This is normally done on a ride where there is a "minimum rider requirement" needed to cycle the train because the park fears the train might valley. And yes, as you watch the train make it around many times completely empty, I know you ask yourself "If it's *possible* it can make it around without any riders, why can't they load people?" Usually the answer is the park is "being better safe than sorry" in that the off-chance the train did valley, they'd MUCH rather valley an empty train than one with riders who would freak out, they'd have to evac, and then would probably wind up on the news with someone having taken bad footage on their phone of people freaking out ride after the ride vallied.

 

I don't agree with this practice either, but just trying to give you the parks perspective.

 

The other reason I've seen happen, more often than you would imagine, is that someone vomits on a coaster, they will hose it down, and then cycle it empty about 10 times to "air it out." Seriously, this actually does happen! So then you walk in the station and are all "Why are they are running one train empty, one train full when the station is busy???" but it turns out this is actually the case.

 

--Robb

Edited by robbalvey
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The other reason I've seen happen, more often than you would imagine, is that someone vomits on a coaster, they will hose it down, and then cycle it empty about 10 times to "air it out." Seriously, this actually does happen! So then you walk in the station and are all "Why are they are running one train empty, one train full when the station is busy???" but it turns out this is actually the case.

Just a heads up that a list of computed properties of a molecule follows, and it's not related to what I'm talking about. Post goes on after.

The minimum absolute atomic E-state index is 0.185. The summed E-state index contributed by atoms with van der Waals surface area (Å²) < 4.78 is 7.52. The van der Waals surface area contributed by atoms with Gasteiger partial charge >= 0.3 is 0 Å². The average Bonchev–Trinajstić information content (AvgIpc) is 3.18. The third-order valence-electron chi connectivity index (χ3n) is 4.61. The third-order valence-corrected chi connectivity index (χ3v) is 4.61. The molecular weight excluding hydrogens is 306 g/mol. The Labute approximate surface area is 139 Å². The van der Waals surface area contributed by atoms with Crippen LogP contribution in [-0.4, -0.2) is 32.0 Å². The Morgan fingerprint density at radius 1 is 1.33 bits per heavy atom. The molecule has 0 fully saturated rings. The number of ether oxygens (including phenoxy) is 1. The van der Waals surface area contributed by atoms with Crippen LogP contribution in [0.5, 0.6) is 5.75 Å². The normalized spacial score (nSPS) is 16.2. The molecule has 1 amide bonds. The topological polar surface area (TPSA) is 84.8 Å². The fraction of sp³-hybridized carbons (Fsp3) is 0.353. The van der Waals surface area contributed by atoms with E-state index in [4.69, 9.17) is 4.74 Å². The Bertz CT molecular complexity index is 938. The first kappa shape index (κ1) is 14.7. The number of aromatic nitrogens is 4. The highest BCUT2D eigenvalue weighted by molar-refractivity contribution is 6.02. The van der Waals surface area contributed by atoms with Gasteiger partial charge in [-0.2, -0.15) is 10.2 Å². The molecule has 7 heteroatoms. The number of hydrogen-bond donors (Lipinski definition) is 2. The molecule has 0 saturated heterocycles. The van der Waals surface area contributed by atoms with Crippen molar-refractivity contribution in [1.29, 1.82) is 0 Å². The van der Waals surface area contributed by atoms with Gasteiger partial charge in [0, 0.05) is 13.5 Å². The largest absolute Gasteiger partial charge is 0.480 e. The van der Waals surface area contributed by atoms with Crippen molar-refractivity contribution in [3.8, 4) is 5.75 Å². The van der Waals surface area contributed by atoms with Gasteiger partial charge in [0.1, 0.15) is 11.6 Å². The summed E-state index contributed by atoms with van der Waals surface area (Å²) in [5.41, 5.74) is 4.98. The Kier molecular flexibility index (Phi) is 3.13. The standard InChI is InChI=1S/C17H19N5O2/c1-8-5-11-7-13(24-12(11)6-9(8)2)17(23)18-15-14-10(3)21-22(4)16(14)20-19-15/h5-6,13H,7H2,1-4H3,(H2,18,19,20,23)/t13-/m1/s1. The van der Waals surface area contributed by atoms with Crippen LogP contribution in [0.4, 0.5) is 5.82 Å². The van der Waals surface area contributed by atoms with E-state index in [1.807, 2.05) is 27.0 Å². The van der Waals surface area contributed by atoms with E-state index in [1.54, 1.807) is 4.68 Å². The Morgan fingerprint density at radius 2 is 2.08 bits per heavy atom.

--Robb

 

I've seen this happen on Apollo's Chariot and Carowinds' Intimidator. Not a happy process for riders or ride-ops.

Edited by robbalvey
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^^Okay, that makes a lot of sense. I didn't think about a minimum rider requirement because I've rarely had to wait for enough riders (except on Psyclone (formerly) at SFMM). I've also had the vomit thing happen and while it is annoying it is better than riding in a wet/messy train.

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Add me to the conspiracy theorist list, 'cause if we're not there yet, it's the future.

 

Imagine a situation like the one at Universal Orlando, where one of the perks of staying at an onsite hotel is skipping the regular lines. Now, what happens when that perk becomes pointless because the rides have no lines? Do you think those guests who "paid extra" for that benefit just shrug it off, or do they instead complain bitterly and demand money back?

 

As for Six Flags, I'm fairly certain that any theory that involves them being too smart to piss off their customers can be safely dismissed.